Scribbled across the back of the T-shirt Riccardo Tisci wore to take his virtual bow were the words: Don’t believe everything you think. Perhaps more than he realized, they summarized a collection driven by instinct rather than method. Since Tisci arrived at Burberry nearly three years ago, he has endeavored to interpret and celebrate an esoteric Britishness that—take it from a fellow foreigner—will always be better understood by native Brits.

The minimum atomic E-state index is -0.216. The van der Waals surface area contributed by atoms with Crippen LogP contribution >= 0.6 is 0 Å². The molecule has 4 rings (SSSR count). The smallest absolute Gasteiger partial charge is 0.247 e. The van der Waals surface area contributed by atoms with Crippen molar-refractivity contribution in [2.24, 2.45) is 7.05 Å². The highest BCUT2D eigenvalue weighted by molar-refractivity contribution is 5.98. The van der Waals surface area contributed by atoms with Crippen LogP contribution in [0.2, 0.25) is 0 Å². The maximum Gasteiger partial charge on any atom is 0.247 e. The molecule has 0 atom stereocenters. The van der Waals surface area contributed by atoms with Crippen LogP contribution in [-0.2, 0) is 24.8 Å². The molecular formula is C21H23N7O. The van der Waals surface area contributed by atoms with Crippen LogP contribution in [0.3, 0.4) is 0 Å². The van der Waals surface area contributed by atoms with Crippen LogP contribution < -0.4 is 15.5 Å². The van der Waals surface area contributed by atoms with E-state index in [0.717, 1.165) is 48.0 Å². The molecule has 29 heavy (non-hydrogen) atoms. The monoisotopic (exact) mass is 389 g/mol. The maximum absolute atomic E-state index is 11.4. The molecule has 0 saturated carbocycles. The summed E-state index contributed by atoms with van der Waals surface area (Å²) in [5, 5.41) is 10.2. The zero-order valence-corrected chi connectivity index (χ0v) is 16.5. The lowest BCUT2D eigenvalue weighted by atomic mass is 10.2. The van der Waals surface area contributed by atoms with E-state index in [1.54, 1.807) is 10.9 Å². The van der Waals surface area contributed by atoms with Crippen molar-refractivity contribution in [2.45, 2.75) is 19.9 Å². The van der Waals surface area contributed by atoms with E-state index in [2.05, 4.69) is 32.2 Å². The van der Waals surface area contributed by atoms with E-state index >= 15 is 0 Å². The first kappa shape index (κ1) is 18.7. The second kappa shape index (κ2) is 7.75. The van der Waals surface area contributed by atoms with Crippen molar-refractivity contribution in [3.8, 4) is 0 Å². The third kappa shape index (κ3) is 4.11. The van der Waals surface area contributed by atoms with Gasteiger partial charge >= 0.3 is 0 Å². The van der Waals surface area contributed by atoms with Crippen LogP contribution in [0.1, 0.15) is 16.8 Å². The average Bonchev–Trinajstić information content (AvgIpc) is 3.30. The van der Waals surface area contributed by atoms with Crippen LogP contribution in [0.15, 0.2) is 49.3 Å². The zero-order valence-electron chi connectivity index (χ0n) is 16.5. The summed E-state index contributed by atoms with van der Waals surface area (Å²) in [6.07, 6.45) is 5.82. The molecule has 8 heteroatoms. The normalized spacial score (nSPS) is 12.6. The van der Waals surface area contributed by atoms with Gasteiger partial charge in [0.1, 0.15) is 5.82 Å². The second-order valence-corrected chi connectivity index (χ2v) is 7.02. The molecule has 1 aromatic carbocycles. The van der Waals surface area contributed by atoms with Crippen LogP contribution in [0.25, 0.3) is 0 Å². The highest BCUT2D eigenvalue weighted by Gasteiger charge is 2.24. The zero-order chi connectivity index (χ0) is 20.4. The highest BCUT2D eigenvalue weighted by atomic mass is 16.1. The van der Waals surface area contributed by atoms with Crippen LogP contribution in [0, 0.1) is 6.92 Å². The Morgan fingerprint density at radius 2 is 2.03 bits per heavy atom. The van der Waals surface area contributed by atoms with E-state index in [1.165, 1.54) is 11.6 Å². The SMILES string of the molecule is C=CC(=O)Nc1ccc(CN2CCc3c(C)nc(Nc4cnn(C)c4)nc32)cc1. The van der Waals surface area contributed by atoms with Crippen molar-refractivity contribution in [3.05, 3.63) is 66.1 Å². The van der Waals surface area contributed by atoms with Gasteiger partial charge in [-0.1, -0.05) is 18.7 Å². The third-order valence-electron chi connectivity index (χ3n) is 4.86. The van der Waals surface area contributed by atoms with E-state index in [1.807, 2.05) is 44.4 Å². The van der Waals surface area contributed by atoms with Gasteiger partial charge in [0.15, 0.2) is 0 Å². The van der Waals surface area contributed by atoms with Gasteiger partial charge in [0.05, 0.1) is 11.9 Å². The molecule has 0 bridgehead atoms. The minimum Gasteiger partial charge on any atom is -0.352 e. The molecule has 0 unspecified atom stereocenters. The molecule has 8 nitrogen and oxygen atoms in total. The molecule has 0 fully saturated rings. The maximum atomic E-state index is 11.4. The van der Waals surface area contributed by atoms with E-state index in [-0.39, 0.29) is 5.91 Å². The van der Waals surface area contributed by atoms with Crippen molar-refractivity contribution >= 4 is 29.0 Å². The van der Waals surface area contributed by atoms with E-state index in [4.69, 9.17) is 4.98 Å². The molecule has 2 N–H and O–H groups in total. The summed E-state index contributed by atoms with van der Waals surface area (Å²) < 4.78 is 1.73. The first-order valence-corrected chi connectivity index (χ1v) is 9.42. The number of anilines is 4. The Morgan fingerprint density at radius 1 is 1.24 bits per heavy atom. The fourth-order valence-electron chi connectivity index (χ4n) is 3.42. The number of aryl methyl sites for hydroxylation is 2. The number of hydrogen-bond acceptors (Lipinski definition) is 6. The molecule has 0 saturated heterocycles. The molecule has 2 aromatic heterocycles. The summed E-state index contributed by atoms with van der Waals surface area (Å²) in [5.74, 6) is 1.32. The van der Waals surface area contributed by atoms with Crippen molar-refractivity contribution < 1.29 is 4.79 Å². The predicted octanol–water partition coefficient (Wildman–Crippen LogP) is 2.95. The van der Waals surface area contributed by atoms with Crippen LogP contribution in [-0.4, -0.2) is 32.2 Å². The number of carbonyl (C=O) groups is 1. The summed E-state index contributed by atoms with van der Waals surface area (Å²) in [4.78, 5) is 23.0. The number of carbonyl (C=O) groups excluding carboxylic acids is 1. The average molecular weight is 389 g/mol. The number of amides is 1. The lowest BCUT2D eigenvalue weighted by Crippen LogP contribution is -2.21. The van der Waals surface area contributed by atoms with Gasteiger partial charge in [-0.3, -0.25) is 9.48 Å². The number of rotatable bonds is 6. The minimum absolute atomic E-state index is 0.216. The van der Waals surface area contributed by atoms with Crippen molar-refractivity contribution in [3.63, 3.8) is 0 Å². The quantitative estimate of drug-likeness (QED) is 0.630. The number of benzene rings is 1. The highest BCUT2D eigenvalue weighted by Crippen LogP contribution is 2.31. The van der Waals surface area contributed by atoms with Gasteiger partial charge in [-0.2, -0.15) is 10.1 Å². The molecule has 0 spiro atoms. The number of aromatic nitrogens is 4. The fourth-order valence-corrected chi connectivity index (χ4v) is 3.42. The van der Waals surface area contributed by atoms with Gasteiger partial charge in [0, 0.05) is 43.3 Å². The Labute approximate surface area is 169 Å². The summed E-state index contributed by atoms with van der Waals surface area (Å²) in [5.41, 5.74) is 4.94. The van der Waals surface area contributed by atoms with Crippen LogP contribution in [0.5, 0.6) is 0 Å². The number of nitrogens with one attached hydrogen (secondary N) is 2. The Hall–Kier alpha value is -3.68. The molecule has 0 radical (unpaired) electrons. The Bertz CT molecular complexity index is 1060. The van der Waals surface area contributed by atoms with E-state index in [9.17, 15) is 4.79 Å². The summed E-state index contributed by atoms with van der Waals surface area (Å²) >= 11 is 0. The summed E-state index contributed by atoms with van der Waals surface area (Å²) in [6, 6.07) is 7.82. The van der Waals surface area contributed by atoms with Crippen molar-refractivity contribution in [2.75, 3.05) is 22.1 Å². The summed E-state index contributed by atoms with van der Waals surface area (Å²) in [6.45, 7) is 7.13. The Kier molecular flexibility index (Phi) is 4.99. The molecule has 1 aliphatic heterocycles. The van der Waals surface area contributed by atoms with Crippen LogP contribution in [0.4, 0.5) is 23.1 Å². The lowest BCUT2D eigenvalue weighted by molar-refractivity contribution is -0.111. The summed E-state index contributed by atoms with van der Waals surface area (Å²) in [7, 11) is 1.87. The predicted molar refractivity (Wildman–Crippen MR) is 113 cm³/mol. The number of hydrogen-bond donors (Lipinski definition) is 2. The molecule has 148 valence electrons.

His post-pandemic mindset had discovered a kindred spirit in the naturalist movements of the late 19th and early 20th centuries, which informed the collection. Fueled by the malaise of the fin-de-siècle, it was a time when instinct and whim were put above rationalism and materialism, when artists felt the call of the wild, and sought to de-program themselves from the rules of society. Sound familiar? Before the show, Burberry released a video of a British-ly diverse crew of women reflecting on the meaning of femininity now. And the spoken-word show-opener by the British performer Shygirl, who starred as “Mother Nature,” was an homage to the waves of liberation and celebrations of identity washing over contemporary culture today.